Deceased Pearl Harbor sailor returns home to Nebraska

ATKINSON, Neb. --The remains of U.S. Navy Fireman 1st Class Louis Tushla had never been identified, but after almost 80 years his remains are finally coming back to Atkinson. 

Tushla's remains were successfully identified in 2020 by the Offutt lab at the Offutt Air Force base in Omaha, Nebraska. His identification was part of a six-year project to identify the remains of unknown soldiers buried at the "Punchbowl" the National Memorial Cemetery of the Pacific. 

Louis was the fourth child of Peter and Susanna Tushla and was born on his family's farm northeast of Atkinson on Feb. 13, 1916. Known for their big gardens and fruit orchards Louis helped his family throughout his life on the farm tending the fields and gardens. In 1934 he graduated from Atkinson High School and began working for the Dvorak brothers farm. Tushla joined the U.S. Navy on January 11, 1940, two months after he had been rejected due to infected tonsils. In October of that same year, Tushla was stationed in the main engine room of the USS Oklahoma. Tushla was described as a man of rapid advancement and had obtained the rank of Fireman 1st Class by December of 1941.

Unfortunately on December 7, 1941, Tushla would be among the 429 crewmen who would perish on board the USS Oklahoma. He was the first person from Holt County to die in World War Two. His family, thinking he was not on board during the time of the attack was devastated to learn on December 20 that Louis had been declared missing in action. For two agonizing months, the family waited and wrote to the Navy asking for any confirmation if he had gone down with the ship. Sadly on February 19, what they had feared was the truth: Louis had passed away while onboard the ship. What followed was decades worth of waiting, hoping that Louis' body may be found and returned back home. By the time he was identified all of Tushla's immediate family had passed away.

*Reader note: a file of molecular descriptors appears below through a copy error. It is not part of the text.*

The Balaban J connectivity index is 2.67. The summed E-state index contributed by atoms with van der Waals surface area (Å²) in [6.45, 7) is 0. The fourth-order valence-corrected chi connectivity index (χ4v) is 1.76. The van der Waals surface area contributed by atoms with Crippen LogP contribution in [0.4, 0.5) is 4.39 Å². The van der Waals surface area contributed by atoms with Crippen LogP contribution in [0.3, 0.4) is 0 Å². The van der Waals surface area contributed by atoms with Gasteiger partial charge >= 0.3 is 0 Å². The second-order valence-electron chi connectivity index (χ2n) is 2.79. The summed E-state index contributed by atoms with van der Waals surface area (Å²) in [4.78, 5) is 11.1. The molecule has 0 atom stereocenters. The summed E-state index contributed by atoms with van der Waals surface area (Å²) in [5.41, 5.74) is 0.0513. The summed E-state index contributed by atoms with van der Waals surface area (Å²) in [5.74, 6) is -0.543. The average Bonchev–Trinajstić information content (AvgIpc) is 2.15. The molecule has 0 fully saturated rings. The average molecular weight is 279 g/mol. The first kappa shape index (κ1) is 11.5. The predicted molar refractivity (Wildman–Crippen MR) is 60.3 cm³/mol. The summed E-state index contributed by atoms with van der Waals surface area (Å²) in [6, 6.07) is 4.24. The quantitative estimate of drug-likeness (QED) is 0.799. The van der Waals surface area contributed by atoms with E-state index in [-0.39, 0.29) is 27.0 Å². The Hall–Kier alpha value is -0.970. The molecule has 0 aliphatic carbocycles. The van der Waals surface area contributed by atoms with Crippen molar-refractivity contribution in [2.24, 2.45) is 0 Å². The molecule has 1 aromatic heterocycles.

"For us to be able to take the place of his parents and siblings and that community is just kind of...really really...humbling and honored and privileged thing for us to do," Monsignor James Gil, Tushla's second cousin said. 

Tushla's remains will be escorted at noon from the Offutt Air Force Base to Atkinson this Thursday on July 15. The escort will include Tushla's family as well as Legion Riders from across Nebraska. From Omaha, they will travel to Fremont for a maintenance stop as well as pick up other Legion Riders in the escort. From there they will head to Norfolk to refuel and travel along Highway 275 towards Atkinson where Tushla will be delivered to the Seger Funeral Home. Following this the American Legion Family Farley-Tushla Post 86 (the Atkinson American Legion partially named in honor of Tushla) will host a free-will donation burger feed starting at 5:30. All proceeds will go towards the funeral services for Tushla.

On July 16, a visitation will take place from 1 p.m.-5 p.m. at the Seger Funeral Home. Then on Saturday, July 17, St. Joseph's Catholic Church will hold mass followed by the burial of Louis Tushla. He will be buried next to his parents: Peter and Susanna Tushla as well as the headstone of his brother 1st Lt. Harold Tushla who was lost at seas over the Mediterranean off Italy during a bombing mission in 1943. 

News Channel Nebraska and select radio affiliates will be providing live coverage throughout the day of Louis Tushla being transported from Omaha to Atkinson on Thursday starting at noon. 

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